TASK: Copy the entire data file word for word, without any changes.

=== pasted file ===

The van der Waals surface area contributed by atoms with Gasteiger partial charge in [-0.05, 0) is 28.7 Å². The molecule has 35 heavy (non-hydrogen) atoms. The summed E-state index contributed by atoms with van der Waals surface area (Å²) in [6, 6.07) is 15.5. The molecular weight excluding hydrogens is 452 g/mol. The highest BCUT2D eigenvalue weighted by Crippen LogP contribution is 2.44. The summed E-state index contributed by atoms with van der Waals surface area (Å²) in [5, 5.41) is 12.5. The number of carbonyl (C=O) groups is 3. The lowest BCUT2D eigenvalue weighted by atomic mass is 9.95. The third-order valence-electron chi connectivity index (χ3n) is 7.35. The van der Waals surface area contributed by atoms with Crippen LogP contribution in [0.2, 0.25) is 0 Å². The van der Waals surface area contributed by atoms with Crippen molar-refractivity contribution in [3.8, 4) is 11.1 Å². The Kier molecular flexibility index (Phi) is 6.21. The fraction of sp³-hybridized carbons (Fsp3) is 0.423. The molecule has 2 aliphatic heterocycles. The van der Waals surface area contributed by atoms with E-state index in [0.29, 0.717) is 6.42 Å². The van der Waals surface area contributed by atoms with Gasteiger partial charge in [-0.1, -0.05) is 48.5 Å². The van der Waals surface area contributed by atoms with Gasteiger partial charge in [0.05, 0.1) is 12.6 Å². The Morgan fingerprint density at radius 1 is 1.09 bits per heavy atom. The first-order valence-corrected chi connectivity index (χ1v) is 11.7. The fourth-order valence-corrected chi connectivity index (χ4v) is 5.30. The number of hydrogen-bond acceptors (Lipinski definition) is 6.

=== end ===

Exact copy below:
The van der Waals surface area contributed by atoms with Gasteiger partial charge in [-0.05, 0) is 28.7 Å². The molecule has 35 heavy (non-hydrogen) atoms. The summed E-state index contributed by atoms with van der Waals surface area (Å²) in [6, 6.07) is 15.5. The molecular weight excluding hydrogens is 452 g/mol. The highest BCUT2D eigenvalue weighted by Crippen LogP contribution is 2.44. The summed E-state index contributed by atoms with van der Waals surface area (Å²) in [5, 5.41) is 12.5. The number of carbonyl (C=O) groups is 3. The lowest BCUT2D eigenvalue weighted by atomic mass is 9.95. The third-order valence-electron chi connectivity index (χ3n) is 7.35. The van der Waals surface area contributed by atoms with Crippen LogP contribution in [0.2, 0.25) is 0 Å². The van der Waals surface area contributed by atoms with Crippen molar-refractivity contribution in [3.8, 4) is 11.1 Å². The Kier molecular flexibility index (Phi) is 6.21. The fraction of sp³-hybridized carbons (Fsp3) is 0.423. The molecule has 2 aliphatic heterocycles. The van der Waals surface area contributed by atoms with E-state index in [0.29, 0.717) is 6.42 Å². The van der Waals surface area contributed by atoms with Gasteiger partial charge in [-0.1, -0.05) is 48.5 Å². The van der Waals surface area contributed by atoms with Gasteiger partial charge in [0.05, 0.1) is 12.6 Å². The Morgan fingerprint density at radius 1 is 1.09 bits per heavy atom. The first-order valence-corrected chi connectivity index (χ1v) is 11.7. The fourth-order valence-corrected chi connectivity index (χ4v) is 5.30. The number of hydrogen-bond acceptors (Lipinski definition) is 6.